Giving Academy-Award-winning director Ang Lee access to 3D camera equipment and a modern-day fable like “Life of Pi” is the best idea anyone has had in a long time. He plays so much with depth field, color, and composition, that the end result is nothing short of breathtaking. Lee’s style and mechanics are the perfect delivery system for an epic tale of survival that borders on the world of magic realism. The heart of the story is, after all, the tale of a young boy and his tiger bro, engaged in the quirky tale of adventure, unlikely friendship, and an extraordinary existence. “Life of Pi” watches like a fairy tale.
Pissing Patel (Suraj Sharma), better known as Pi—not because his father was a mathematician, but because his real name leads to a vulgar confusion among his teachers and classmates—is a searcher. Sampling major religions, he attempts to create a sense of himself in the world, a world where he is equally devoted to Vishnu as to Allah and Christ. As he says, a Catholic Hindu faces guilt in front of hundreds of gods, and faith is a house with many rooms. This quest for identity and divinity is at the center of “Life of Pi”.
An intricate, detailed childhood back story—one with enough peculiarities to make Wes Anderson jealous—told from the perspective of an adult Pi (Irrfan Khan), sets the stage for the main action of the film. Pi’s father (Adil Hussain) decides to sell the family zoo in India, where his sons were raised, and move the family to Ontario. In the middle of the voyage across the Pacific Ocean, while Pi is on deck, dancing in the throws of a raging midnight storm, the ship sinks. Pi is left stranded, floating in a lifeboat with the only other survivor of the wreck, an adult Bengal Tiger named Richard Parker. Richard Parker is so named because of a clerical error.
Much credit should be given to Lee, and to Yann Martel and David Magee, the writers of the novel “Life of Pi” and the screenplay, respectively. The bulk of the film takes place on a small dingy, with nothing around for miles except open ocean, and where half of the living creatures onscreen can’t talk. However, you’re never bored, and the pace never sags. More than aimless bobbing on the waves, Pi’s daily existence becomes a harrowing battle to stay alive—against the elements, hunger, dehydration, and a massive starving carnivore—and to reach an uneasy state of truce and coexistence with Richard Parker. This also speaks volumes about the strength of Sharma’s performance. Asking such a young actor to carry the weight of an entire movie, especially on as thematically dense as this, is no small request.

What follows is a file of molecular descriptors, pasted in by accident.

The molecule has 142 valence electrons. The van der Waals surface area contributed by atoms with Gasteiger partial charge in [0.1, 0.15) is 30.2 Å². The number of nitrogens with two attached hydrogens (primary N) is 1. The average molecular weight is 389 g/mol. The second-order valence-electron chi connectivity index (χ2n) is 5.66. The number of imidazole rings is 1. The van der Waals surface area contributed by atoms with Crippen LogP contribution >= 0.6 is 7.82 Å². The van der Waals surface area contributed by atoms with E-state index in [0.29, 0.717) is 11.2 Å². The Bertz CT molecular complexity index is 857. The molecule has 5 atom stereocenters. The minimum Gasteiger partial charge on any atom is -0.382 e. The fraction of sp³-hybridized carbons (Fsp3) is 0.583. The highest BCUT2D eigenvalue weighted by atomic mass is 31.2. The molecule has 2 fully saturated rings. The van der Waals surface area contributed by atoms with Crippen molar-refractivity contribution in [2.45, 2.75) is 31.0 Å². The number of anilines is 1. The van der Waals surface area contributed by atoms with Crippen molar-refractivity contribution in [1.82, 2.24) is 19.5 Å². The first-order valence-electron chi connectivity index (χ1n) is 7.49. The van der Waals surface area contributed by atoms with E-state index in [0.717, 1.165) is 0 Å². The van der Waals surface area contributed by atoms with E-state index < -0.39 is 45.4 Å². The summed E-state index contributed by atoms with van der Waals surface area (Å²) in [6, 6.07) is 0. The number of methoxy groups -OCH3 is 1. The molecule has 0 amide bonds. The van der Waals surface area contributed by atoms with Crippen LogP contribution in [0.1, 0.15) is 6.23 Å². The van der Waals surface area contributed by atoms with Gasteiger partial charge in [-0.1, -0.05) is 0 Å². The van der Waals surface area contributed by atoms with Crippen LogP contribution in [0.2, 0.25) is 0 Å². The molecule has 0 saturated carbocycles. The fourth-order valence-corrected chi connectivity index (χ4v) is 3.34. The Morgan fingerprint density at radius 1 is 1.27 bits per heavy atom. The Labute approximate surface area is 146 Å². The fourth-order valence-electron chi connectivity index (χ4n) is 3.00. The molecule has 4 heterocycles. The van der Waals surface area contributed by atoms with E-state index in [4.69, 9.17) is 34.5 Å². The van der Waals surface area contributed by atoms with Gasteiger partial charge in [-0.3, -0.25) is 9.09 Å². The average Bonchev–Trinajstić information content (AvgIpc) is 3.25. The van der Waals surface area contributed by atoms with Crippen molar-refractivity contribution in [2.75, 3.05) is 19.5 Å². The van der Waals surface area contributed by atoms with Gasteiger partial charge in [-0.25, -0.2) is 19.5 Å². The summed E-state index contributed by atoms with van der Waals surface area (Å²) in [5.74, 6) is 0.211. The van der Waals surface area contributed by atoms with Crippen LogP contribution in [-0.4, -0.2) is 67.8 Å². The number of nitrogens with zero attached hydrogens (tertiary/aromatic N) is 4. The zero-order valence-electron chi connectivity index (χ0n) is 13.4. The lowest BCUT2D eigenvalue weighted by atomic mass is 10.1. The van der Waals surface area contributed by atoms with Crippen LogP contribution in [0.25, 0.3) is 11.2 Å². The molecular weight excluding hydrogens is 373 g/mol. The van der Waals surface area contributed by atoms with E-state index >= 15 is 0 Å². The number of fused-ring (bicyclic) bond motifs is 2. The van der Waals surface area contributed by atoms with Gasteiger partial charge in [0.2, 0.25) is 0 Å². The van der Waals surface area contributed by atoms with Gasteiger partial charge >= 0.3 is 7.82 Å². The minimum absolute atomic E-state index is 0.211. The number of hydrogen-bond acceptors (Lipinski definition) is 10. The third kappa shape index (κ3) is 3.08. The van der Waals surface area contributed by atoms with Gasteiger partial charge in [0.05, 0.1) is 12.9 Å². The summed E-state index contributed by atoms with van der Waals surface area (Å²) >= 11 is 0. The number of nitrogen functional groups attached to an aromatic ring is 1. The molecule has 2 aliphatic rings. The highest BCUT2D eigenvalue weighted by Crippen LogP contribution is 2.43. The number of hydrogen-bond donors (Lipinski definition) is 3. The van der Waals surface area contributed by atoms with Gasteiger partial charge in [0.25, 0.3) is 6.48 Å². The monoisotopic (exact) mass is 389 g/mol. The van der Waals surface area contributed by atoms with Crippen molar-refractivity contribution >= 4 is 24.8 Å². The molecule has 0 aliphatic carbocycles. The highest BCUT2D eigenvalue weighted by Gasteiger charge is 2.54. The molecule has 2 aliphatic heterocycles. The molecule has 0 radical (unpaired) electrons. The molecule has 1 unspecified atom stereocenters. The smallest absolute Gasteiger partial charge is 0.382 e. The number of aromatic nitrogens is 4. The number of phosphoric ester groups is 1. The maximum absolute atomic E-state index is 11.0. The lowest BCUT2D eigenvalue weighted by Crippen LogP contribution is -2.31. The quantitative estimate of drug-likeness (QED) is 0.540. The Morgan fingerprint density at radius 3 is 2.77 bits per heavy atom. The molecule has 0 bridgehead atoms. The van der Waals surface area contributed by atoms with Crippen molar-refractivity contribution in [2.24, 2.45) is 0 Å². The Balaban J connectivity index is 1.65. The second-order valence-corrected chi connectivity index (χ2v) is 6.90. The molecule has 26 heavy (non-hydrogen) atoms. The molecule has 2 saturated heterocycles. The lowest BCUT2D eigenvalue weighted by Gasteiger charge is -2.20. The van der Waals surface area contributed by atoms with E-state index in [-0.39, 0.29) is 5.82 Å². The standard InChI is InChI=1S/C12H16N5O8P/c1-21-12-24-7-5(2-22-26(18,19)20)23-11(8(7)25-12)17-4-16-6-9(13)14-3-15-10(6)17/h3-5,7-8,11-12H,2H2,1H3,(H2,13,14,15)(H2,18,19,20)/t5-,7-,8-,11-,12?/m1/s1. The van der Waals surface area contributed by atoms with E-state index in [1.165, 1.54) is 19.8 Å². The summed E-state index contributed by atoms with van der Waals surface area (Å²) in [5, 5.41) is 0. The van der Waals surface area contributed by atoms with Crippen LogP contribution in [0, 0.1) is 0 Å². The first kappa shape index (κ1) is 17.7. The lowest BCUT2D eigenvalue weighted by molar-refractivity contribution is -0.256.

Visually, Lee uses the vast, apparent emptiness of the middle of the ocean to present elaborate, stunning cinematic canvases. Among other tableaus, he stages a fish storm that leaves his protagonist covered in gleaming scales, sparkling in the sun like a mythic being as he searches the skies for meaning, answers, and god. At times it feels as if Pi and Richard Parker have come undone from the bonds and boundaries of this mortal coil, and floated off into space, two more specks of light among the twinkling multitude of the heavens. Never more than in these moments, “Life of Pi” is a lyrical, poetic composition about one boy’s esoteric quest for spirituality. Flawless special effects—from Richard Parker, to a celestial whale, and a living island inhabited exclusively by an adorable colony of meerkats—create a fantastic world where anything is possible, and nothing you see is a surprise.
Early on, during the first act, the frame story is clunky and obtrusive. The scenes themselves are actually quite nice, as a struggling author (Rafe Spall) interviews the grown up Pi. However, the transitions in and out of these moments, and the accompanying voiceover, a constant companion, are clumsy. This is the only big knock against “Life of Pi”, and it is a relatively minor one at that. By the time you’re shipwrecked, where the core of the film lies, the frame, like any good structure, fades into the background.
A stunning story of perseverance, friendship, survival, and the quest for answers, “Life of Pi” provides just enough to justify itself. Never stooping to blanket explanations and overly explicit solutions, it may frustrate you if you’re looking to have everything spelled out. But the film provides enough clarity that everything makes sense without ever feeling the need to point out obvious meaning. You know it is something more, but as Pi tells the author, why can’t it just be a story, why does it have to mean anything at all?
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